The ’38 Hurricane

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Some of the people on the stalled and swaying train tried to walk away along the flooded causeway; a woman and a dining-car worker were drowned. But most of the passengers were herded into the first car behind the locomotive. A trainman, working in water up to his shoulders, managed to uncouple that car from the rest of the train. With the one crowded car in tow, the engineer moved the locomotive slowly ahead, nudging the house and the cabin cruiser off the track. He then proceeded to higher, safer ground—before the storm wave hit and toppled the abandoned cars.

That evening those on the train saw a red sky over nearby New London, where a quarter-mile area of waterfront was ablaze. The storm had thrust a five-masted training ship up against a building, bursting a boiler in the furnace room. Other fires had started from short-circuited wiring in flooded basements. Fallen trees and other debris blocked fire engines on their way to the critical area, and the whole city was threatened. But at eleven that night—while firemen were preparing to dynamite buildings to stop the spread of flame—the wind shifted to the north and confined the fire to the smouldering waterfront.

Spared the terror of the seacoast’s storm wave, the interior of New England had to contend with flood levels in many of its major river systems as well as with hurricane winds. At Hartford, the flooding Connecticut River kept three thousand W.P.A. workers and volunteers at work for three days and nights building a sandbag dike that saved most of the city. At times the top of the barrier was but inches above the rising water. The Connecticut city of Norwich, isolated in the flooded Thames River valley, had to be supplied by airdrop.

Dartmouth’s campus at Hanover, New Hampshire, was only slightly less battered than Yale’s at New Haven, Connecticut. And elsewhere in New Hampshire, the Mount Washington Cog Railway’s trestle and base station were torn down amid winds that the summit weather station there recorded at over 180 miles an hour. There was no mistaking the power of that wind: after the storm a gannet, a sea bird whose habitat is the North Atlantic, was found near Barre, Vermont, over 100 miles from salt water.

All of New England, including Maine, suffered staggering losses in trees. Two thirds of Vermont’s sugar maples and half of New Hampshire’s white pines fell; the city of Springfield, Massachusetts, alone counted 16,000 shade trees down. The United States Forest Service estimated that the fallen timber totalled about three and a quarter billion board feet—enough to build 200,000 five-room houses.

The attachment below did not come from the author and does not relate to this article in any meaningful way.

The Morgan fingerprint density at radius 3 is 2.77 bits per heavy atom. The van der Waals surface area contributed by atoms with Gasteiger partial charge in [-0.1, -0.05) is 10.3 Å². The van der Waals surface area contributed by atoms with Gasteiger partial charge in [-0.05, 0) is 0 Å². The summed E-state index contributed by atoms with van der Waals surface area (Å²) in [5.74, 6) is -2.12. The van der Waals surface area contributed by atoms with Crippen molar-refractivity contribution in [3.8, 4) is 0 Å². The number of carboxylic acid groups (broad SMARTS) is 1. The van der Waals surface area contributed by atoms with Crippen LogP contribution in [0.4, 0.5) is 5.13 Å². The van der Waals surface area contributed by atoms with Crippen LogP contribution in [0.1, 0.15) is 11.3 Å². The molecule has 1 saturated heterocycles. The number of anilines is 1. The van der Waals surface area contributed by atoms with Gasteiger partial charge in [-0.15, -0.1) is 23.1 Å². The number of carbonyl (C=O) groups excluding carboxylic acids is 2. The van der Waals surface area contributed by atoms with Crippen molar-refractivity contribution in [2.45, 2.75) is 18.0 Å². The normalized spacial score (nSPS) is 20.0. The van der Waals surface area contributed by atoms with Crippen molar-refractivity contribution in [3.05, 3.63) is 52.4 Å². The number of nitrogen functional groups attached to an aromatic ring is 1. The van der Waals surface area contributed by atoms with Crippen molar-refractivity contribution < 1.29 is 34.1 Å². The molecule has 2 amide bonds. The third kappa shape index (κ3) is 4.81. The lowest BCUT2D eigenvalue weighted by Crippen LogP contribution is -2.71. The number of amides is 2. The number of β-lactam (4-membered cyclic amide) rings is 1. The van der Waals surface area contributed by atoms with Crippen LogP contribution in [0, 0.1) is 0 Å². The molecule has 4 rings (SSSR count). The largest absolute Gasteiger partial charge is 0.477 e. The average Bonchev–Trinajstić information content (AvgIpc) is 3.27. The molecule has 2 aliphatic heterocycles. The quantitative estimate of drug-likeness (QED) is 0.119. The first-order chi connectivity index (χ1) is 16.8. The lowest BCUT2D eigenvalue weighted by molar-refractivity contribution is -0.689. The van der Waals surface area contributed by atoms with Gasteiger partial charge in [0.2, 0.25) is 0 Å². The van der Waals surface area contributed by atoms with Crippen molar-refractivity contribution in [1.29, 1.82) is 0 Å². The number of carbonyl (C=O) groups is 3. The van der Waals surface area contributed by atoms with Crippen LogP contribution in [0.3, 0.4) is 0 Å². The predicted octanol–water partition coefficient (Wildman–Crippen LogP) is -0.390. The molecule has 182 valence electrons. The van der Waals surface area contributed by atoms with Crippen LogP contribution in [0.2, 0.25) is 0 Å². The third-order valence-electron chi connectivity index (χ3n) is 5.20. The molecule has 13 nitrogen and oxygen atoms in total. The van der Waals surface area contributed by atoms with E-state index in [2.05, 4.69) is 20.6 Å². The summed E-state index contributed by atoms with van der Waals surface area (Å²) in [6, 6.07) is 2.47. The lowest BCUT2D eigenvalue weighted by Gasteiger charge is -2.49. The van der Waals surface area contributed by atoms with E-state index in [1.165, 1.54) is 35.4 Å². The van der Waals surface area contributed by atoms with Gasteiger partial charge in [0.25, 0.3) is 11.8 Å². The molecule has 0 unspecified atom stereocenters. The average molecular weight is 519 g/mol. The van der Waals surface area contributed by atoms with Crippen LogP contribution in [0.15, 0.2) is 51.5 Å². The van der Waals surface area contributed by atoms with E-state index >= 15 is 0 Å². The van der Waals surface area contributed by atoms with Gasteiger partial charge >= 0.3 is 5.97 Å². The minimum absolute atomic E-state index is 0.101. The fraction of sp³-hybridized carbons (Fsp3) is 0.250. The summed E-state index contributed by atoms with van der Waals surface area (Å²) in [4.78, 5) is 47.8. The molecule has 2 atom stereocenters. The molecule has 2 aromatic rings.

Connecticut had been, relatively speaking, fairly well protected by Long Island, but not so Rhode Island, whose shore line from Watch Hill to Point Judith was utterly at the mercy of the high winds and the big wave. Rhode Island’s total of 380 storm deaths was higher than the total of other storm-stricken states.

Waterfront cottages were already being battered and flooded when the storm wave, more than thirty feet high, came rolling in and finished the job, carrying off people and debris. At Misquamicut Beach, forty-one persons were killed, including a group of ten women who had been at a church picnic. Some stretches of beach were swept so clean, foundations and all, and were so changed topographically that owners later were unable to find their lots. The Red Cross, trying to check on missing persons, had to consult telephone company maps to find out where houses had been. One Misquamicut woman later wrote, “You watch your house take to the air soundlessly—complete with weather vane, standard plumbing, unpaid bills, and your eyeglasses.”

At Watch Hill, at the southwestern tip of the state, one resident described the wave as “covering everything like a long roll of cotton.” The local yacht club was split in two, and a grand piano came flying out through a gap in its roof. A young woman who had been watching the crashing surf was unable to escape the final, massive wave. She was thrown up into the crossarms of a telephone pole; as the pole toppled, its broken wires whipped around her, binding her securely. Thus lashed, she floated all night in Little Narragansett Bay.

At Napatree Point, in Watch Hill, Mrs. Helen Lee recalled,

I was sitting on the wood-pile … [on the porch] with the dog and saying aloud, “I wonder how much longer,” when something hit the front of the house, I think it may have been a section of the retaining wall, and the wave washed into my lap. It knocked the porch down, something broke my left arm, and the dog and I were washed into the bay, as if on a roller coaster, all in ten seconds. I looked up and the lattice of the porch was coming at me. I ducked under some squares of our sidewalk, which I had seen washed out like stamps, and the lattice went over my head. I reached the dog and undid the leash, and she floated off on a board …

Mrs. Lee was wearing a waterproof watch; it was 4:30 just before she was washed into the bay, and at 6:30, having clung to debris in the interim, she landed on the Connecticut shore across the bay.

The storm did not, of course, confine itself to the coast. In Providence, people were drowned near the city hall, and the water level rose to a record thirteen feet, nine inches.

Among those trapped in downtown Providence was the novelist David Cornel De Jong, who found refuge in a third-floor office. Marooned for most of the night, he watched people form human chains and make their way to safety through water up to their chins. He also witnessed, and subsequently wrote about, the eerie aftermath of disaster—the arrival of looters: